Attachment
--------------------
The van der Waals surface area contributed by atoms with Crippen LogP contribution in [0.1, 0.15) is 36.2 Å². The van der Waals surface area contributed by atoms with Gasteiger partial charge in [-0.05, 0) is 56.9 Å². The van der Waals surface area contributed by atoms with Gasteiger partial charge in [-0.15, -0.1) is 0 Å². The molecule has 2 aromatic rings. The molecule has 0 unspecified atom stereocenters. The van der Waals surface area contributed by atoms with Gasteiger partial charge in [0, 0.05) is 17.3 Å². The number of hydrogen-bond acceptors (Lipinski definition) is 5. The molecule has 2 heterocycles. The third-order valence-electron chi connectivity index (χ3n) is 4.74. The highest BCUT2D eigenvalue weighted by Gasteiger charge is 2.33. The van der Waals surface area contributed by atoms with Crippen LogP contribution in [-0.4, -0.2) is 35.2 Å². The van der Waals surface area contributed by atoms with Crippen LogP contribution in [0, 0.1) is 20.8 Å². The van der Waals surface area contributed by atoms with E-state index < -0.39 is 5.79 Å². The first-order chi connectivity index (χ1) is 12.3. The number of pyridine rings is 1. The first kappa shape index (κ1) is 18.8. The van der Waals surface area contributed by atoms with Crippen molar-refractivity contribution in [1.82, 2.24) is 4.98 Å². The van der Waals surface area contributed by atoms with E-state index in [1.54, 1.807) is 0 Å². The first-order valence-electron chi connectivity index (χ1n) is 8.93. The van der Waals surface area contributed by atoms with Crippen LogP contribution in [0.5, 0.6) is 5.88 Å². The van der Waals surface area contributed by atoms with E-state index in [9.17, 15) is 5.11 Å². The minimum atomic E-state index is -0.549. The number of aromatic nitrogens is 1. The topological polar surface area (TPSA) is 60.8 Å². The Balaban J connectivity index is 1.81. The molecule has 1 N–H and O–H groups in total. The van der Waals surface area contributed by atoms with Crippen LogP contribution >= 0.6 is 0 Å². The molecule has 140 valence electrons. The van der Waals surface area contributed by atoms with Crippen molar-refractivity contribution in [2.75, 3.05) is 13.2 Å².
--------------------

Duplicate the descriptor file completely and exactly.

The van der Waals surface area contributed by atoms with Crippen LogP contribution in [0.1, 0.15) is 36.2 Å². The van der Waals surface area contributed by atoms with Gasteiger partial charge in [-0.05, 0) is 56.9 Å². The van der Waals surface area contributed by atoms with Gasteiger partial charge in [-0.15, -0.1) is 0 Å². The molecule has 2 aromatic rings. The molecule has 0 unspecified atom stereocenters. The van der Waals surface area contributed by atoms with Gasteiger partial charge in [0, 0.05) is 17.3 Å². The number of hydrogen-bond acceptors (Lipinski definition) is 5. The molecule has 2 heterocycles. The third-order valence-electron chi connectivity index (χ3n) is 4.74. The highest BCUT2D eigenvalue weighted by Gasteiger charge is 2.33. The van der Waals surface area contributed by atoms with Crippen LogP contribution in [-0.4, -0.2) is 35.2 Å². The van der Waals surface area contributed by atoms with Crippen LogP contribution in [0, 0.1) is 20.8 Å². The van der Waals surface area contributed by atoms with E-state index < -0.39 is 5.79 Å². The first-order chi connectivity index (χ1) is 12.3. The number of pyridine rings is 1. The first kappa shape index (κ1) is 18.8. The van der Waals surface area contributed by atoms with Crippen molar-refractivity contribution in [1.82, 2.24) is 4.98 Å². The van der Waals surface area contributed by atoms with E-state index in [1.54, 1.807) is 0 Å². The first-order valence-electron chi connectivity index (χ1n) is 8.93. The van der Waals surface area contributed by atoms with Crippen LogP contribution in [0.5, 0.6) is 5.88 Å². The van der Waals surface area contributed by atoms with E-state index in [9.17, 15) is 5.11 Å². The minimum atomic E-state index is -0.549. The number of aromatic nitrogens is 1. The topological polar surface area (TPSA) is 60.8 Å². The Balaban J connectivity index is 1.81. The molecule has 1 N–H and O–H groups in total. The van der Waals surface area contributed by atoms with Crippen LogP contribution >= 0.6 is 0 Å². The molecule has 140 valence electrons. The van der Waals surface area contributed by atoms with Crippen molar-refractivity contribution in [2.75, 3.05) is 13.2 Å².